Vesting is the process by which an employee acquires a “vested interest” or stock option in their company. The stock option, equity, or employer-specific contribution is typically offered by the company when the employee has been at the organization for a given number of years. Employers may also make contributions to the 401(k) retirement plan for employees as part of the vesting process.
Types of Vesting
1. Time-based Vesting
Time-based vesting is a method of vesting through which employees earn their share of stock options over time, usually based on a set schedule and a cliff – which is the time when the employee’s first option is granted and exercisable. After reaching the cliff, the remaining options are issued on a monthly or quarterly basis, depending on the vesting schedule.
Typically, companies offer vesting contracts with a one-year cliff – which means that the minimum amount of time that an employee needs to stay at the company before earning a vested interest is one year.
Suppose Jane receives an offer from her employer that grants her a total of 2,000 shares over five years, with the first 400 exercisable stock options after completing one year at the company, after which she will receive 33.33 shares each month for four years, totaling to 400 shares/year and 2000 shares over the five-year period.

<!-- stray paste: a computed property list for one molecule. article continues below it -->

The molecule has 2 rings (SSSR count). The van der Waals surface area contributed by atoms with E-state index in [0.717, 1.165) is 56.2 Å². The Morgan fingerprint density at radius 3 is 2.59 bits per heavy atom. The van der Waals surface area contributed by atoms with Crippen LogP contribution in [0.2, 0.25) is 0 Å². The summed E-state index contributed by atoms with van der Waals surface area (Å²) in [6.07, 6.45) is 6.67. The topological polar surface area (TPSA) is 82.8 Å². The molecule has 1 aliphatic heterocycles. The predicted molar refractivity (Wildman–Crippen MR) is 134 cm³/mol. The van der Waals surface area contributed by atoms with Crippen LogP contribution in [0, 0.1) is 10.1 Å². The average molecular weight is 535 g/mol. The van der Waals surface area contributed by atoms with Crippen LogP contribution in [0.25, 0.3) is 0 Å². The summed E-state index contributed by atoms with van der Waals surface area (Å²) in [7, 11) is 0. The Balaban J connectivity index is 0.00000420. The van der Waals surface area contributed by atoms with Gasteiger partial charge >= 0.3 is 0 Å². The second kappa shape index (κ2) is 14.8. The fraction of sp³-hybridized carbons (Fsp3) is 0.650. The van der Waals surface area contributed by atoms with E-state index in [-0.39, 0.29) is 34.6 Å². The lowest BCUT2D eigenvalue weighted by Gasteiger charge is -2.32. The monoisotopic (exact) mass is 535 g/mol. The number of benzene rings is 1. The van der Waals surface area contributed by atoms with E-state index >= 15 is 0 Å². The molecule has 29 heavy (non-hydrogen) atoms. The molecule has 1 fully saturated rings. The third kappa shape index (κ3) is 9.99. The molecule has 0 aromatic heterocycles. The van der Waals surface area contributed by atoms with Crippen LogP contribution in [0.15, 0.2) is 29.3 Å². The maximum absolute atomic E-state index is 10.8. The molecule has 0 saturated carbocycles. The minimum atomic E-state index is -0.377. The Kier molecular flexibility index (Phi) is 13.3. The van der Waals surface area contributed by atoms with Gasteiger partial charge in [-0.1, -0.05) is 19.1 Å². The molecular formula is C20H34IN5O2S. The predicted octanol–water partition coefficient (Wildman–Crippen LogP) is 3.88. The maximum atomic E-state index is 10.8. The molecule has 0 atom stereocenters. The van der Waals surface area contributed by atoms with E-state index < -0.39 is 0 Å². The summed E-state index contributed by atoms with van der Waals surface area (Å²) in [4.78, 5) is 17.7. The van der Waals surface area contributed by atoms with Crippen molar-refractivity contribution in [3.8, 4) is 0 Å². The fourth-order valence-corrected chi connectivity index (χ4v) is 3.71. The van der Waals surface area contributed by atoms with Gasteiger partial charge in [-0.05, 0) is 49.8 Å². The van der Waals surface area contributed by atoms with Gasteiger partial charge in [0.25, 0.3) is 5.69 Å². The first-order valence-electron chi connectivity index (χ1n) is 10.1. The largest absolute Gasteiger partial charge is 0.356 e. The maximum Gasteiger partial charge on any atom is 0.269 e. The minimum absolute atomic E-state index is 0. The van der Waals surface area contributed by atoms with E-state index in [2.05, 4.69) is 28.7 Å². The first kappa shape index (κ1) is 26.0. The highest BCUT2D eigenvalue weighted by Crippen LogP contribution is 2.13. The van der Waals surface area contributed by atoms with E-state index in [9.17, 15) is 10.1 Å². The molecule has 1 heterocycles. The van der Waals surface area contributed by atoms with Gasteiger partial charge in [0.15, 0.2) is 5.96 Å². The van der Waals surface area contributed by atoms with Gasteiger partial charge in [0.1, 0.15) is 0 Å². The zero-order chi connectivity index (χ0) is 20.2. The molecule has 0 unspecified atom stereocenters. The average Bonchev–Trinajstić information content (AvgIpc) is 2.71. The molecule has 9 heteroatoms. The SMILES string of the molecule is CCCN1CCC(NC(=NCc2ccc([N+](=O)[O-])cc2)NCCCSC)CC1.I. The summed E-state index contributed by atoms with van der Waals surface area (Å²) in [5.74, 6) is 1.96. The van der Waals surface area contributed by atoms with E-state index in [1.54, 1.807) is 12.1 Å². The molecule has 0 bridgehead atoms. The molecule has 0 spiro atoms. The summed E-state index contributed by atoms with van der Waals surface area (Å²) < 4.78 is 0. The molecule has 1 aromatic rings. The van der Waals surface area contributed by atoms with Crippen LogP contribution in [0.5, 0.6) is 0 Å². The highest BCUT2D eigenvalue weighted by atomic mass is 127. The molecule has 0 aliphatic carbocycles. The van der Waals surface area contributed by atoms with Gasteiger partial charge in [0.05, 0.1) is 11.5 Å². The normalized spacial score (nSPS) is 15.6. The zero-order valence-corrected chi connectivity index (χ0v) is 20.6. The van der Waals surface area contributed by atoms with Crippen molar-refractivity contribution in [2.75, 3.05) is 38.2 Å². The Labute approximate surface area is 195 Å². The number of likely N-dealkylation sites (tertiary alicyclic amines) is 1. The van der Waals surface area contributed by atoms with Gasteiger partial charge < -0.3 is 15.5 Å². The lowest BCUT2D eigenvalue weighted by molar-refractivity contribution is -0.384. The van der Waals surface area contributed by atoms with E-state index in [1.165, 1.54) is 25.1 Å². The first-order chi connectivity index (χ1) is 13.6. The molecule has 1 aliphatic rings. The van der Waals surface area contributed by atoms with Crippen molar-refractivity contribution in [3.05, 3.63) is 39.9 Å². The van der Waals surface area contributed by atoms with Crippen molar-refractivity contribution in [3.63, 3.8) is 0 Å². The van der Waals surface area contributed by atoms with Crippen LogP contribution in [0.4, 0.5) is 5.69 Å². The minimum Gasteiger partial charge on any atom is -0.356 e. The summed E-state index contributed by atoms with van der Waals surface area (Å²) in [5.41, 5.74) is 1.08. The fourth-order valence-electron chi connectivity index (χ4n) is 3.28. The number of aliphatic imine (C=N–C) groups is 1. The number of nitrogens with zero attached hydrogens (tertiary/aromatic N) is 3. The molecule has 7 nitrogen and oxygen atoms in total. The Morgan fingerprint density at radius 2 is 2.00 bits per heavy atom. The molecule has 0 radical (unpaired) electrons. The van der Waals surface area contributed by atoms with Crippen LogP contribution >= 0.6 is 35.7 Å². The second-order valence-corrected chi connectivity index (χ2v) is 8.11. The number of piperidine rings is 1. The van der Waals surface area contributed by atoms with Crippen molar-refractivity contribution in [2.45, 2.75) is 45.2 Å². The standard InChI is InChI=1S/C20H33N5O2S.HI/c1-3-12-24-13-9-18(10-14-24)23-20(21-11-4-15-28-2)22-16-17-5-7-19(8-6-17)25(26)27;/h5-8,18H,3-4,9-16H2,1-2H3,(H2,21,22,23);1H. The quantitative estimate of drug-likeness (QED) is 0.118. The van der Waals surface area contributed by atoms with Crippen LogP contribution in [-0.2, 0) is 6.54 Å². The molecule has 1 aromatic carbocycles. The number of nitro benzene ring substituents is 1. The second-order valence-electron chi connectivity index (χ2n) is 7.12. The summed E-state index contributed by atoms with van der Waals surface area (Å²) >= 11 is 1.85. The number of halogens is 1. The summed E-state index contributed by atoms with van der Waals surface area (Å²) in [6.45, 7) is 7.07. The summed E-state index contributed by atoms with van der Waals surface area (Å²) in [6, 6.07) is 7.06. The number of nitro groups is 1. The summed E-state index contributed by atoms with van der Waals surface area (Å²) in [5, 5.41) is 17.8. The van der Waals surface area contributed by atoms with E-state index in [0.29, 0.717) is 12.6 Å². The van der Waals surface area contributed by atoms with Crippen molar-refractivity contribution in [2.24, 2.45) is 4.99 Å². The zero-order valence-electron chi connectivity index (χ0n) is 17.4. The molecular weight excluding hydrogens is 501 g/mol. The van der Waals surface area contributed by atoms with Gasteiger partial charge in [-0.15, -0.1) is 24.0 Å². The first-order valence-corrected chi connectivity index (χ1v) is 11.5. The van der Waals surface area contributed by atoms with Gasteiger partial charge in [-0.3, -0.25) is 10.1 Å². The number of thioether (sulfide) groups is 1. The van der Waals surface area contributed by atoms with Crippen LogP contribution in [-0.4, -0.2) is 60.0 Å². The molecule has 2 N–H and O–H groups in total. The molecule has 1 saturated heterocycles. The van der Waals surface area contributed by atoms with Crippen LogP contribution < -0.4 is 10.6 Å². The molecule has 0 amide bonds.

The above scheme is a vesting schedule that the employer uses to encourage loyalty and provide Jane with an incentive to stay motivated at the company. It is illustrated in the graph below:
2. Milestone-based Vesting
Milestone-based vesting refers to the method of vesting whereby the employer grants stock options and/or benefits based on the completion of specific tasks or the achievement of certain objectives that are set by the employer.
For example, employees working in the sales department of a software company may be given stock options after they are able to sell a certain number of units. Similarly, employees of an accounting firm may be granted options based on the number of audits they complete each month. Milestones may differ by firm, by the department, and by job function.
Other than employee-specific milestones, a company may set a milestone that applies to the whole business and grant stock options to all employees who contribute to reaching the goal.
3. Hybrid Vesting
Hybrid vesting is a combination of time-based vesting and milestone-based vesting. In this method, employees must stay at the company for a certain amount of time and reach a particular goal or milestone to be eligible for exercisable stock options.